We purchase trucks in a variety of ways. Sometimes we buy them off Craigslist, other times we see them sitting on the side of the road, or maybe we trade one truck for another. Steve Richey of Royse City, Texas, did just that. He had a ’57 Chevy and his dad, Jim Richey, had a ’68 longbed. After mulling it over, Steve asked his Dad if they could trade and Steve could build the ’68 the way he and his dad always wanted to. Jim agreed and Steve had himself a new project.
The truck started out as a longbed, so the first thing Steve did was remove the bed and chop off the rear section of the frame. With a clean slate to work with, Steve built new, narrower framerails with a nice notch in them because he knew he wanted it to sit low. Steve then had the frame painted black. Under the notch in the rear, a Ford 9-inch rearend was bolted up with a ladder-bar setup and coilovers. Up front, CPP drop spindles and Monroe shocks were used as well as Ridetech Shockwaves for adjustability. For better stopping power, CPP disc brakes were installed on the corners. Finally, Billet Specialties Legacy wheels in size 18x8 and 20x17 were wrapped with Mickey Thompson Sportsman tires.
Moving to the body, Steve wanted to try something different. After completing the bed shortening, Steve shaved the door handles, along with the factory trim, gas door, stake bed pockets, and front bumper. He then prepped the body and had it sprayed PPG Black by Greg McSwain. Instead of leaving the sides of the truck barren, Steve had Pat Maxwell airbrush chrome trim and emblems onto the sides. The final result looked killer and really set the truck apart.
Moving inside the cab, Steve enlisted the help of Kyle Hix of Hix Design in Norman, Oklahoma. To start, the factory bench was cut down 1½ inches and covered in lipstick red Ultraleather. The old carpet was discarded in favor of a red replacement. Steve swapped out the steering wheel with one from Billet Specialties and the carbon-fiber gauges are custom-made Dakota Digital pieces in the factory trim. The headliner was also wrapped in matching lipstick red Ultraleather. The final thing Steve had left was the engine. It started with a 350ci block. On top of that, ported and polished aluminum heads were installed, along with an Edelbrock carb and Sanderson headers. For crisp shifts, Steve added a 2,000-stall convertor to a 700-R4 and called it a day. This sends the power to the Ford 9-inch with a Richmond mini-spool. Shortened Moser 31 spline axles finish off the rearend.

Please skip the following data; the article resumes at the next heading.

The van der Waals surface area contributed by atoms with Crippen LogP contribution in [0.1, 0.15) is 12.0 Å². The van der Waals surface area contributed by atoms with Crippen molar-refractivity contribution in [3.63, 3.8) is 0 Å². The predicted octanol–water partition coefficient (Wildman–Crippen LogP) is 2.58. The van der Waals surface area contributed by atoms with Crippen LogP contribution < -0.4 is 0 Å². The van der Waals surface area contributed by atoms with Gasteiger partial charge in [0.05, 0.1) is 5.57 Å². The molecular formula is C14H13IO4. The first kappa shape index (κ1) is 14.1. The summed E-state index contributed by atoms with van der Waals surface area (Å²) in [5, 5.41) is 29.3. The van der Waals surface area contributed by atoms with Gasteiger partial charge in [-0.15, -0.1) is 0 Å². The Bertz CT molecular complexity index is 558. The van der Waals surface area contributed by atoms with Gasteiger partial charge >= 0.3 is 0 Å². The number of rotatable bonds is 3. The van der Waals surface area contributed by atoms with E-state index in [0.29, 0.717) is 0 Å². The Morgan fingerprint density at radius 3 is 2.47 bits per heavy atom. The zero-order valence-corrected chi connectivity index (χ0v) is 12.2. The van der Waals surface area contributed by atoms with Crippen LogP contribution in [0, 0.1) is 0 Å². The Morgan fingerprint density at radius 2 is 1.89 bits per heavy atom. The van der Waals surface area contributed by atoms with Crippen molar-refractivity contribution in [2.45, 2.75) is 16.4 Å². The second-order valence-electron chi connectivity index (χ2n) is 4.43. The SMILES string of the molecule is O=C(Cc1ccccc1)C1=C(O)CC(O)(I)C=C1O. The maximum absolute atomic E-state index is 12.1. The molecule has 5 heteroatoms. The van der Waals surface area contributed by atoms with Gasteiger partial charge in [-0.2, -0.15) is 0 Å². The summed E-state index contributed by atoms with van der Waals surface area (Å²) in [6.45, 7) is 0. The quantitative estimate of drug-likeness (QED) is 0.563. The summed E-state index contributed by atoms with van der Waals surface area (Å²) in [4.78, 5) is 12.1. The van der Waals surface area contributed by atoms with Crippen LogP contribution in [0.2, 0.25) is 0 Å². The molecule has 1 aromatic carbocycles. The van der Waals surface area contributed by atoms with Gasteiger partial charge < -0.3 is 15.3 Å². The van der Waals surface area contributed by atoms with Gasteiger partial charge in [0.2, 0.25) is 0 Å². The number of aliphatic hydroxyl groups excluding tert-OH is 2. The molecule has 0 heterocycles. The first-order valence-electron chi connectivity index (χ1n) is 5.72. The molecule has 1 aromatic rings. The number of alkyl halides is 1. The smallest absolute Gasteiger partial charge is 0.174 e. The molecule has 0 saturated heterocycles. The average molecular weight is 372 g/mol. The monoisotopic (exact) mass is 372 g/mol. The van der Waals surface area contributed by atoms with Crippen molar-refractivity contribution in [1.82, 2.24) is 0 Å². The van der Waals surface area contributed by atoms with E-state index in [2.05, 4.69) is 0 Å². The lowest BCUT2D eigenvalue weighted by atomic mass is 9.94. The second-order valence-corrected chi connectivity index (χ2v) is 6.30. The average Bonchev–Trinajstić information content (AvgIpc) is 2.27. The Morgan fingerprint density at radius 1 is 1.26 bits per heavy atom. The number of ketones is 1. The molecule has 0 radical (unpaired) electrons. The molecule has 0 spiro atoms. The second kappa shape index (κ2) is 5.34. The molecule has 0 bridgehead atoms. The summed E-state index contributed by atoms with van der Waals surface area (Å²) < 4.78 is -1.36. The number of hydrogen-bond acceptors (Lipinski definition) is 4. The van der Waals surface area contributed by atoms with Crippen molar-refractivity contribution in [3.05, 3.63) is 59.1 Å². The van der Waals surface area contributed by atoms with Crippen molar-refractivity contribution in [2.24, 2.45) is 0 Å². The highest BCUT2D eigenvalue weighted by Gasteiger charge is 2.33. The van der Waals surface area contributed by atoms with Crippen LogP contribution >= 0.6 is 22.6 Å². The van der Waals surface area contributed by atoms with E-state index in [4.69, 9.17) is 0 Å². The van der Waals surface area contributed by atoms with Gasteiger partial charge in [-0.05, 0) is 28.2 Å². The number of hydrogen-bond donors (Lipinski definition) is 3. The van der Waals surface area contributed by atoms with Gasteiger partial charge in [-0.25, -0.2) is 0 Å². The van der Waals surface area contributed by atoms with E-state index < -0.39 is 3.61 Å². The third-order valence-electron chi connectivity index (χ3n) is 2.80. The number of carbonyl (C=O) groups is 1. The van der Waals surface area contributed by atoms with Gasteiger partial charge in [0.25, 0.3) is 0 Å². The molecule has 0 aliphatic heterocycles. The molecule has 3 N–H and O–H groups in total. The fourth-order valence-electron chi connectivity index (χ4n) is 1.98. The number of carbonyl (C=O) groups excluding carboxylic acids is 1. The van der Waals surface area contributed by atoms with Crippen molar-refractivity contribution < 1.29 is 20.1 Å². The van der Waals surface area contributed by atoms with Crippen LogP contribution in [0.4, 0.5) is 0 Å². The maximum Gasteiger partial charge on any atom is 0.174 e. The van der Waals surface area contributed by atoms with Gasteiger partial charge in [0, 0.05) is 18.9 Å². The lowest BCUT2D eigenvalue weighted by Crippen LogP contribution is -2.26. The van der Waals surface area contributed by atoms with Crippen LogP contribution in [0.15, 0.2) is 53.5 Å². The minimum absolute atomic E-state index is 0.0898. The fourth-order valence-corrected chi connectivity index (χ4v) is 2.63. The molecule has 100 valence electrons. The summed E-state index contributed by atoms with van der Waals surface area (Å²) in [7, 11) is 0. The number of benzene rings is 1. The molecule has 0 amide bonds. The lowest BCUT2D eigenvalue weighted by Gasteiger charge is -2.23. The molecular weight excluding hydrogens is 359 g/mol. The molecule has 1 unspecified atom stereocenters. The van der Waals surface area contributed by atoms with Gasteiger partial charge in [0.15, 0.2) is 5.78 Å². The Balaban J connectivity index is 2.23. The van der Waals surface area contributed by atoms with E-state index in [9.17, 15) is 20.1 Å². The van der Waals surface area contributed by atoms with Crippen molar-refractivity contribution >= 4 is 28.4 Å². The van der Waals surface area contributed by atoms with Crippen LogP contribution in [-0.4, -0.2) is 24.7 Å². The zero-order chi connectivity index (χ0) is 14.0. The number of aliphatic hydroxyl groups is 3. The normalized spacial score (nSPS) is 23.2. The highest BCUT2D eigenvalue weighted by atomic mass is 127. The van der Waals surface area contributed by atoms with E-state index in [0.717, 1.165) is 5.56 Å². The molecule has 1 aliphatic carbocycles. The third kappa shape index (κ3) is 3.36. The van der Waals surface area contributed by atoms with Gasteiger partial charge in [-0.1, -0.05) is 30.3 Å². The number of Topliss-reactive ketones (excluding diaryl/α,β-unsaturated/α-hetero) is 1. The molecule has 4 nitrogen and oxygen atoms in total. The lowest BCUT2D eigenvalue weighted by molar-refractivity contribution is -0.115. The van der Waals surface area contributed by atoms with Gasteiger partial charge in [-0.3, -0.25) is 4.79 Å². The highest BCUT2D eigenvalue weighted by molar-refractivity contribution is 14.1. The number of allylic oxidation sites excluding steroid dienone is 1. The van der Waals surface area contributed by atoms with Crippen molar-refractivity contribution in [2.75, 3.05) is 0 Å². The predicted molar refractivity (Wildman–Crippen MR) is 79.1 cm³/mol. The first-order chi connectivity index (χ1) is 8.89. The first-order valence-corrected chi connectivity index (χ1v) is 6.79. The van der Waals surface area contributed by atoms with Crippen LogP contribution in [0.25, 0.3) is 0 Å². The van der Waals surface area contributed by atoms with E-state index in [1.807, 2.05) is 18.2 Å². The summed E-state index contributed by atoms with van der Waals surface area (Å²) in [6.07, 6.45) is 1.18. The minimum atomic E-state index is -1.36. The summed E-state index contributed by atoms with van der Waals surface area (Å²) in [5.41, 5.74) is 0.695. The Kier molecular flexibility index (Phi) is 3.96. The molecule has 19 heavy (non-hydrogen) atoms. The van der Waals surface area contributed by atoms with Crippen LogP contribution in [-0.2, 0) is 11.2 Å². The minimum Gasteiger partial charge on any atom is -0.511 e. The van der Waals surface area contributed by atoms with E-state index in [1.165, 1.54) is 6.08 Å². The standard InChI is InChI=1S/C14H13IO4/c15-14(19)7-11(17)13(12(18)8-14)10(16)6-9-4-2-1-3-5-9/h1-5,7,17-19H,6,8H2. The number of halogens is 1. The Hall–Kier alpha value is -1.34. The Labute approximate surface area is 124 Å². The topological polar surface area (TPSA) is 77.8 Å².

This truck is the perfect example of what you can do if you set your heart to it. Not every truck is built in a shop, there are still trucks out there being built by owners in garages. We applaud Steve’s hard work and dedication to the sport. He wanted to send special thanks to Greg and Billy McSwain for their help with the paint, Dakota Digital for building the custom carbon-fiber gauges, and most of all, his wife, Tammy, for supporting him throughout the build.
Pat Maxwell killed it with the airbrushed logos and trim.
There is no better choice than lipstick red for the interior of a black truck.
The Dakota Digital gauges feature actual carbon fiber with red accents.
Inside the Build
Year Make Model:
1968 Chevrolet C10
Owner and City/State:
Steve Richey • Royse City, Texas
Type: 350ci V-8
Heads: Aluminum angle plug
Induction: Edelbrock intake
Exhaust: Sanderson ceramic-coated block hugger headers, 3-inch exhaust
Fuel System: Edelbrock carb
Output: 400 hp and 475 lb-ft
Built by: Billy McSwain
Transmission: 700-R4 with 2,000-stall converter
Rearend: Ford 9-inch with Richmond mini-spool and Moser axles
Front suspension: CPP spindles, Monroe shocks, RideTech ShockWaves
Rear suspension: Ladder bar, Monroe coilovers
Brakes: CPP disc brakes
Wheels & Tires
Wheels: Billet Specialties Legacy 18x8-inch and 20x17-inch
Tires: Mickey Thompson SSR 26x10R18 and 31x18.50R20